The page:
Hence a simple fact about the client's career provides the basis for an extended sequence about health. The bonus here is that the psychic can honestly claim never to have asked a single question about health since the reading began!
The Diverted Question requires the psychic to extrapolate from a piece of information, and try to reach some plausible conclusions. These conclusions can pertain to the same subject area (in this example 'career') or to a completely different one (in this example 'health'). The latter approach is more deceptive.
The 'sporty' client
To take another example, suppose that during an early part of the reading the psychic asks a Direct Question about leisure interests. Imagine the client says she likes sports and games. The psychic extrapolates from this information, and makes some educated guesses based on it.
Since the client is the 'sporty' type, she probably takes health issues quite seriously. She is probably disinclined to smoke, drink too much, or eat junk food. Her social life is unlikely to involve many people who have these vices, or the places they go to. She is probably attracted to, or involved with, partners who also keep themselves in reasonably good shape - or, if they do not, she may well have made some attempts to encourage them to do so! Keeping fit also takes a lot of time and commitment. Hence it is fair to assume the client has good mental discipline, but may miss out on a lot of popular culture and trivia. While the couch potatoes are watching TV, she is down at the gym or enjoying a 5 mile jog. Hence she may well be less familiar with the latest hit TV shows, movies and songs than most people. She probably plans rather active and adventurous vacations for herself. And so on.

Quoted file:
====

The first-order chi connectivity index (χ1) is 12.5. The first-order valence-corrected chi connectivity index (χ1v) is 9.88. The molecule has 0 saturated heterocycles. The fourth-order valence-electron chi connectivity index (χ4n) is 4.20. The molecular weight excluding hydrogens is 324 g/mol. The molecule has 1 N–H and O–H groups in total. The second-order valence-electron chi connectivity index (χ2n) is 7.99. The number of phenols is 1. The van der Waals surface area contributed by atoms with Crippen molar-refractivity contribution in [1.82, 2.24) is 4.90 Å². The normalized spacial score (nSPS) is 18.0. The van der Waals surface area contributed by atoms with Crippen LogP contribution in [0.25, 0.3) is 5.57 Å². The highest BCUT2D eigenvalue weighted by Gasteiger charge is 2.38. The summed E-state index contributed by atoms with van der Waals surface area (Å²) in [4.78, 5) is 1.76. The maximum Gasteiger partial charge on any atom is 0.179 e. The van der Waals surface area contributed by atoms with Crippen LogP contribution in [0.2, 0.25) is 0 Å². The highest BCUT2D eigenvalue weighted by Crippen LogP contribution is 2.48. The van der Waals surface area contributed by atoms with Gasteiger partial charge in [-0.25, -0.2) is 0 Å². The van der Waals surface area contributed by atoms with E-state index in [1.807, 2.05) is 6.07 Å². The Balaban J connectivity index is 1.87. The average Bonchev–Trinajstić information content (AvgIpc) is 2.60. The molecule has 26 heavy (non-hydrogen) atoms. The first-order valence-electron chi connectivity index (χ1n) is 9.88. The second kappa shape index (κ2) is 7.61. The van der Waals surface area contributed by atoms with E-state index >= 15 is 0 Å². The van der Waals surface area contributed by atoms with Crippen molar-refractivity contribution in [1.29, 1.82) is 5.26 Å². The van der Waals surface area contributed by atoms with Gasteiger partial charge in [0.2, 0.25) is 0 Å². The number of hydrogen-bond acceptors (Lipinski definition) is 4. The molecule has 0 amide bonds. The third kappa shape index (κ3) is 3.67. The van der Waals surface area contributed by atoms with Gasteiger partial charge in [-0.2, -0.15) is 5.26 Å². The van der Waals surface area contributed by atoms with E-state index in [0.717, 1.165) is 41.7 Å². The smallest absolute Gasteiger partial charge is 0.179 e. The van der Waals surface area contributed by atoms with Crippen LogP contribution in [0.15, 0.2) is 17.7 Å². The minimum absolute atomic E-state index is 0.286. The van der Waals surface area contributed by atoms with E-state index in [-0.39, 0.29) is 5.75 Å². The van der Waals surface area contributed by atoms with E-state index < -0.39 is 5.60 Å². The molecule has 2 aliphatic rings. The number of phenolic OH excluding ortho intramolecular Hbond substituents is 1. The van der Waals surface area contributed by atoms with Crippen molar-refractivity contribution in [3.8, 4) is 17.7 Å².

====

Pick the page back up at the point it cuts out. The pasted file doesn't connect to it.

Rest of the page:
When the extrapolation and educated guesswork works well, it can deliver astonishing results. Since it is educated guesswork, it can go wrong and lead to the psychic offering some statements that are incorrect. However, to strike a refrain which will be getting more familiar as you progress through this book, being wrong is not a problem if the psychic knows how to cope. More on this later, in 'The Win-Win Game'.
The Jargon Blitz offers yet another way of prompting the client for information, and I confess it is one of my pet favourites. It consists of an explicit reference to the supposed workings of the psychic system in use, liberally peppered with appropriate jargon, which culminates in a prompt for feedback.
In a tarot reading, the Jargon Blitz would involve references to the meanings of specific cards, and other tarot terminology. It might sound something like this:
"Interestingly enough, I see we've got the Five of Swords, an important card within the lesser arcana, traditionally associated with challenge and struggle in affairs of the heart. What's intriguing is that in the same conjunction of the spread, we've already had 'The Hermit', originally one of the lower triad cards and now generally regarded as indicating not only solitude, but also the accomplishment of personal goals. It's as if the cards are suggesting your personal goals are, at this time, due to take priority over romance. I don't know if this makes sense to you."